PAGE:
It should be pointed out that although the sixth order polynomial regression followed by finding the zeros of the fourth derivative of this polynomial regression to determine the transition layer worked best thus far among the regressions we tested, we would leave the possibility open that the regression with any other formula to fit the curve might achieve a similar result or even more precise determination of the transition layer.
Since polynomial regression on experimental data points is not a mechanism based modeling of data, it is necessary to assure that any potential uncertainty from single time polynomial regression is eliminated and the transition layer determined from the regression is stable. Ideally, if a regression equation that displays a precise fitting of the experimental data points could reflect a true understanding of the relationship underlying the data, this regression equation should be independent of the number of data points employed for the regression. In practice, a similar regression equation would be obtained when the same regression were performed on selected, less data points from the curve. Accordingly, we determined the transition layers from the narrowed accumulative layer thickness curves covering different numbers of data points from the curve, i.e., x = 1 to m-2, x = 1 to m-3, ..., and x = 1 to 7 (which is the minimal number of data points required for a sixth order polynomial regression). An example was tabulated (Table 1 where m = 24).
Intriguingly, we found that the determined transition layers and noise levels were minimally affected by reducing the number of the data points from the curve used for the regression if the transition layer was within the employed data points (the highlighted data in Table 1). These results indicated that the determination of the transition layer was independent of how many data points from the accumulative layer thickness curve were used for the regression analysis. It is important to implement these procedures to self check the stability and improve the liability of the determined transition layer. In addition, this stability validated the precise fitting of the accumulative layer thickness curve by the obtained polynomial regression equation and consequently the accurate determination of the transition layer from the regression. The accumulative layer thickness corresponding to each of the determined transition layers was calculated by Equation 8, and those that were consistent (within 30% deviation as described in Experimental) were averaged and designated as the noise level of the mass spectrum. A few examples of mass spectra demonstrating the baseline drifts and noise levels were provided in the Supplementary Materials (Figures S1-S4).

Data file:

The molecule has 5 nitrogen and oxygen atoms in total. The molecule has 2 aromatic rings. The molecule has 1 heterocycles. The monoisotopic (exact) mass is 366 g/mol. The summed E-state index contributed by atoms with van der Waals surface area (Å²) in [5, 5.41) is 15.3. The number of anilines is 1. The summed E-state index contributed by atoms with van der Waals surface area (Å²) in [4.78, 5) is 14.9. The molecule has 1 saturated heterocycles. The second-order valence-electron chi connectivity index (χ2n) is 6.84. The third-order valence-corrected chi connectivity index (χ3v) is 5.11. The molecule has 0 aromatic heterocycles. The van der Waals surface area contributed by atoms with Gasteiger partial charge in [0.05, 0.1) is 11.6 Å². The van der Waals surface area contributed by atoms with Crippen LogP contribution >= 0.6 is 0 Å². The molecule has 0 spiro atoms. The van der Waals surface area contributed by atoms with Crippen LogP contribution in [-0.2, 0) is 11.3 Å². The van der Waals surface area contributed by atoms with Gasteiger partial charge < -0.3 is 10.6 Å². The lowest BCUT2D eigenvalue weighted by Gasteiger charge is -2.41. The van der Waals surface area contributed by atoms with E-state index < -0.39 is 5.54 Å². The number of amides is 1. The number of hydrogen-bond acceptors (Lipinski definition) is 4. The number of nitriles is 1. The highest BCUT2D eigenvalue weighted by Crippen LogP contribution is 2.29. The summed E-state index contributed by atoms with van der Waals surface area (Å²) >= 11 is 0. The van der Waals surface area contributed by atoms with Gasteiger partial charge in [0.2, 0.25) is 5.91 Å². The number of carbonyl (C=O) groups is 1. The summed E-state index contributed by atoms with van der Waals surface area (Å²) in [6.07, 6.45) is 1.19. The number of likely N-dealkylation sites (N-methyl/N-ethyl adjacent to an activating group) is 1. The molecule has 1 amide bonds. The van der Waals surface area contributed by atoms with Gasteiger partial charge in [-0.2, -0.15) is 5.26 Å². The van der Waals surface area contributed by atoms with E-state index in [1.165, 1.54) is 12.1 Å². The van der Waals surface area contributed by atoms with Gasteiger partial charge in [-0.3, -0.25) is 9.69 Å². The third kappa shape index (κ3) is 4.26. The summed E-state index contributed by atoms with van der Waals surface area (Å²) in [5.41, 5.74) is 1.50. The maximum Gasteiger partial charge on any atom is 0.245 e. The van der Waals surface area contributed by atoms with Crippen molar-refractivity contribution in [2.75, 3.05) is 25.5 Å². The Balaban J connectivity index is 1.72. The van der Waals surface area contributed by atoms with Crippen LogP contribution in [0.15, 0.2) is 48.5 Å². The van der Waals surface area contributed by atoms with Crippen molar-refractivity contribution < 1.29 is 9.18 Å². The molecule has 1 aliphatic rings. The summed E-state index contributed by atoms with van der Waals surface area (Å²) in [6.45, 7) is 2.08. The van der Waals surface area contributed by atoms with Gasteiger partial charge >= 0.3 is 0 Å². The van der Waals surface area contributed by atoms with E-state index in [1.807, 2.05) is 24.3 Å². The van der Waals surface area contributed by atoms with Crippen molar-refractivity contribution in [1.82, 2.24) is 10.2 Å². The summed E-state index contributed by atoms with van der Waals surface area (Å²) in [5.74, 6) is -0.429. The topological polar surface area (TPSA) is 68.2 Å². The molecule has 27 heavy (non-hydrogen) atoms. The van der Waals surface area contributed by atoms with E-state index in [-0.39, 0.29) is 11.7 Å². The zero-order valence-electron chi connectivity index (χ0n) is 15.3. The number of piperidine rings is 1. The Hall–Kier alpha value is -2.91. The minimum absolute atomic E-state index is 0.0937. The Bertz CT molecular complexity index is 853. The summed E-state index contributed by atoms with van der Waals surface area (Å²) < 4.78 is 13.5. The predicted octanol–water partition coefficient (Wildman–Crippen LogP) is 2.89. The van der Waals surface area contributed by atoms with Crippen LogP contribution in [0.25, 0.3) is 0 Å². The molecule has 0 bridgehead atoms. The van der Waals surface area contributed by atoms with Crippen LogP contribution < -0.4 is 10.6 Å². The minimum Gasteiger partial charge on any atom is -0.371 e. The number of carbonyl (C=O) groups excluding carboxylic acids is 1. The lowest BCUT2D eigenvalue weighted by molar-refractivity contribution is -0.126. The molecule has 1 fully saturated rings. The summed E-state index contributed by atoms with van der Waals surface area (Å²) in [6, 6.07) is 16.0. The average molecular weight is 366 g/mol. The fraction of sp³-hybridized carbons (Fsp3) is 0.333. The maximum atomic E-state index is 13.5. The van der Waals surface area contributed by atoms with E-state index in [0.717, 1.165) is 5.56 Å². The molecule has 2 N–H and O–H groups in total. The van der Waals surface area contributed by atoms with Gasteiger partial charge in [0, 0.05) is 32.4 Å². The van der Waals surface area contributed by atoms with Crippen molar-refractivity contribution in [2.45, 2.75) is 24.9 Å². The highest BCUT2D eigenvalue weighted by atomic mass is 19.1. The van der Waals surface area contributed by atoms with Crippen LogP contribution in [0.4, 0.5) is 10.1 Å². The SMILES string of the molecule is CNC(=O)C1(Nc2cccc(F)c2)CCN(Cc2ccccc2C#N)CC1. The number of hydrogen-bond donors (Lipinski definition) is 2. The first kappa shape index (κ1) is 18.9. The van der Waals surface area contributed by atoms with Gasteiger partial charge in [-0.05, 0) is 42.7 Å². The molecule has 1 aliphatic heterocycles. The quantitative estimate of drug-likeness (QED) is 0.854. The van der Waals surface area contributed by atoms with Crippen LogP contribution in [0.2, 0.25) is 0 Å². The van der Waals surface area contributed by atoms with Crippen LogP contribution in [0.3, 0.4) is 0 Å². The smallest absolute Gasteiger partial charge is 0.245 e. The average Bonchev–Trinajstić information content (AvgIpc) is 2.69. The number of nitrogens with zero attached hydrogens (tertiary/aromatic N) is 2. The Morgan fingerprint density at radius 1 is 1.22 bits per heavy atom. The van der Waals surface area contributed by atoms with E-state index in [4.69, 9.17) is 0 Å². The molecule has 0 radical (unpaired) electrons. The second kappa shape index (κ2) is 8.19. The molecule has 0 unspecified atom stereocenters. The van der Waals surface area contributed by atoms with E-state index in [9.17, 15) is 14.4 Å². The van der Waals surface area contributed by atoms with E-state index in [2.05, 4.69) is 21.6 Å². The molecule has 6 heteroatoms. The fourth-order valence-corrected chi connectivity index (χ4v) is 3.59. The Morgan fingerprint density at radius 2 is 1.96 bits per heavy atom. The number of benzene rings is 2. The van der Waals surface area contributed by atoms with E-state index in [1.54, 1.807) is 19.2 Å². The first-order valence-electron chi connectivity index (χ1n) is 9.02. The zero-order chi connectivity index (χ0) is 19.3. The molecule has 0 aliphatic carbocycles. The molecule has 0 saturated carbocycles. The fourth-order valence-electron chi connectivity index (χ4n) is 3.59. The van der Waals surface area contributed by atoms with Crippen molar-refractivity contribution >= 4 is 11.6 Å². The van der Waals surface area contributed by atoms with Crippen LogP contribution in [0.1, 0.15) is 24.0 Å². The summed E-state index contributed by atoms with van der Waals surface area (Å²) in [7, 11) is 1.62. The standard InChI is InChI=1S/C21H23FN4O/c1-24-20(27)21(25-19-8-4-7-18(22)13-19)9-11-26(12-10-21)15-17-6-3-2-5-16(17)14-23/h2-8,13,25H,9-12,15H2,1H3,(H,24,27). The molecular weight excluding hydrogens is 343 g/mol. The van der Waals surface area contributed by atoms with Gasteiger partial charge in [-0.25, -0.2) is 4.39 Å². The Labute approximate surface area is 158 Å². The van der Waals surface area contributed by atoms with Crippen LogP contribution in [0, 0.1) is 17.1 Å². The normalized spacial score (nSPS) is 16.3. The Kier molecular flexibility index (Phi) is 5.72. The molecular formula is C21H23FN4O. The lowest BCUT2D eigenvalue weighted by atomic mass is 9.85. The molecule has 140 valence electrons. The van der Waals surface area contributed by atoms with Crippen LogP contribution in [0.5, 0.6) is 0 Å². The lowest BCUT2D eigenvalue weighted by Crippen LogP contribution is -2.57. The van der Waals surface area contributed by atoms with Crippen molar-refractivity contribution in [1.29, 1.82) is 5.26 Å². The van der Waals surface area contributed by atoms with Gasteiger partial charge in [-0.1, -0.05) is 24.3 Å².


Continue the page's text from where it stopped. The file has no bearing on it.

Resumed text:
To further examine the stability of a determined transition layer, we generated a variety of accumulative layer thickness curves using different step lengths varied from 0.01 to 0.4, where the step length setting at 0.01 represents the finest process while the step length setting at 0.4 represents the roughest process for generating the curve (Figure 3) as described in Experimental. It is apparent that the bigger the step length is, the bigger the jump could be from one layer to the next. It is not surprising that a big jump may either overpass the transition layer or diminish the transition on the curve or both, which in turn may result in inaccurate determination of the transition layer. We found that if a step length (L) employed was in the range of ≥ 0.15, a very short transition was present or there was no transition at all; if the step length fell into the range of 0.04 < L < 0.15, a short, but steady transition was present; and if the step length was ≤ 0.04, a long transition was present (Figure 3). It should be pointed out that a very long transition might not be beneficial since the transition might be smoothed out. Accordingly, in practice, we employed a step length in the range of 0.04 < L < 0.15. Specifically, we employed L = 0.07 as a default setting in the program and routinely performed our data analysis with this step length.